How strong is the case for atheism?

In previous posts we have argued that (1) the Darwinian explanation of how life evolved fails on both evidentiary and logical grounds, and (2) for human life to exist, physical conditions must be fine- tuned to an unimaginably precise degree that could not possibly occur randomly. We concluded that the concept that best fits logic and evidence is that our world – all of it — is the work of some master creator / designer whom many of us call God.

Heeding, however, the warning of the quantum physicist Richard Feynman, that the easiest person to fool is yourself, we now must make the strongest case we can in support of the contrary view, atheism. If we don’t present the case for atheism as strongly as we can, our challenge to it has no credibility.

Our work here is nothing more than an extreme condensation of some of the writings of John Lennox, emeritus Professor of Mathematics at Oxford and a Fellow in mathematics and philosophy of science at Green Templeton college Oxford. The power and clarity of his thoughts on the “death” of God at the hands of science merit thorough study.

Central tenets of atheism (materialism)

1. Material reality is all there is and everything else – consciousness, morality, human action – derives from it.

2. The unimaginably beautiful and complex world we see, including ourselves, is nothing but the result of mindless, unguided, random processes operating over a very long time scale.

3. The more science teaches us, the more we must conclude that it is not necessary to posit that there has to be some sort of creator / designer that consciously brought our world into being. Somehow the world created itself.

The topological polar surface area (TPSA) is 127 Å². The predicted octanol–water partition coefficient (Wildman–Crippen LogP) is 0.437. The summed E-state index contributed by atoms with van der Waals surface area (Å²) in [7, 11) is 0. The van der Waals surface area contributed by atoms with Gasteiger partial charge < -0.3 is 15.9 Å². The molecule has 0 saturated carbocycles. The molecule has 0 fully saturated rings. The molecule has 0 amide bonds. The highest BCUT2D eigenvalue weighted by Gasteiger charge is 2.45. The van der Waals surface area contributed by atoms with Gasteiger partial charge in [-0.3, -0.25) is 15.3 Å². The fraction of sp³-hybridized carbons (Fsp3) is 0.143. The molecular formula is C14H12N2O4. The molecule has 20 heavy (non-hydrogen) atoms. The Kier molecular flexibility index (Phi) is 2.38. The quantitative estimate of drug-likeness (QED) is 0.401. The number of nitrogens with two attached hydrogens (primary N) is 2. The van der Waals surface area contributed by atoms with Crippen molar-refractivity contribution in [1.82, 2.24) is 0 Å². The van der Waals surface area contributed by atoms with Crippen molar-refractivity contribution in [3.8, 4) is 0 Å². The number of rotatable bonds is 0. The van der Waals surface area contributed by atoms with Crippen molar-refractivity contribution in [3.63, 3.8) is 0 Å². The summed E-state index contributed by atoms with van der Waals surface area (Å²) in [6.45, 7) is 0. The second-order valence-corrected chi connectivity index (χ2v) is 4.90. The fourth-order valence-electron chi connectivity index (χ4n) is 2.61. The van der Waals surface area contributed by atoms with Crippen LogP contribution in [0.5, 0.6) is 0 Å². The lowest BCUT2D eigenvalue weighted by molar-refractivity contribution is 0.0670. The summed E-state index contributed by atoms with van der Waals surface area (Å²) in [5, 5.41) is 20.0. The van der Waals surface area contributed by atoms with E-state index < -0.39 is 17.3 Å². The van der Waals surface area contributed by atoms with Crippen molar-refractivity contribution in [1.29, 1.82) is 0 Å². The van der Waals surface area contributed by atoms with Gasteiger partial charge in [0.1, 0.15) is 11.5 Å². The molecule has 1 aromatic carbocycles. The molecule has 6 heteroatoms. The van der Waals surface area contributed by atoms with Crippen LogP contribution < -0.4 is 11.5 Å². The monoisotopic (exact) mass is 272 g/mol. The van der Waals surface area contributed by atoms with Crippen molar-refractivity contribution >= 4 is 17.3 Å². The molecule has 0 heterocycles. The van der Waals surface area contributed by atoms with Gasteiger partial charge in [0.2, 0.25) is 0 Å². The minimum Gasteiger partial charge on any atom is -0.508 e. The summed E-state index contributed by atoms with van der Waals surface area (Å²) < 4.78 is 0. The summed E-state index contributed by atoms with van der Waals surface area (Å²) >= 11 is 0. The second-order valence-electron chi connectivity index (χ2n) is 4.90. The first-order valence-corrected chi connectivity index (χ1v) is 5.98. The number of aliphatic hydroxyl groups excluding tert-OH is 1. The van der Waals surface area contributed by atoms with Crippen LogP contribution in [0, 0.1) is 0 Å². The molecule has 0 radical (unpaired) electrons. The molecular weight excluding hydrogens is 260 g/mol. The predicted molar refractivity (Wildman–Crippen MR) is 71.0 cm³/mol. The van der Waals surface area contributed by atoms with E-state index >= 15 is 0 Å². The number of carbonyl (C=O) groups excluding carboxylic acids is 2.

The cosmologist and theoretical physicist, Stephen Hawking, one of the towering intellects of the past hundred years, felt that religious belief was unnecessary; ultimately, we would understand that it is the laws of physics not God that brought the universe and us into being. In his book The Grand Design, he states that “Because there is a law such as gravity, the universe can and will create itself from nothing.”
The case for atheism has been made in many different forms across many disciplines, but all of them rest on the same assumptions and logic employed by Hawking, namely, everything somehow emerges solely from physical processes. Materialists in the neurosciences, for example, have elaborate theories of how consciousness emerges from complex processes in the brain, but no one has come anywhere close to explaining how intentionality and the integration of our perceptions into a coherent whole emerge from the activity of the brain. The “ghost in the machine” always has to be invoked. The dream of materialists, however, is that with machines that enable more precise, real time study of brain processes, the mechanism by which consciousness emerges from brain activity will become apparent.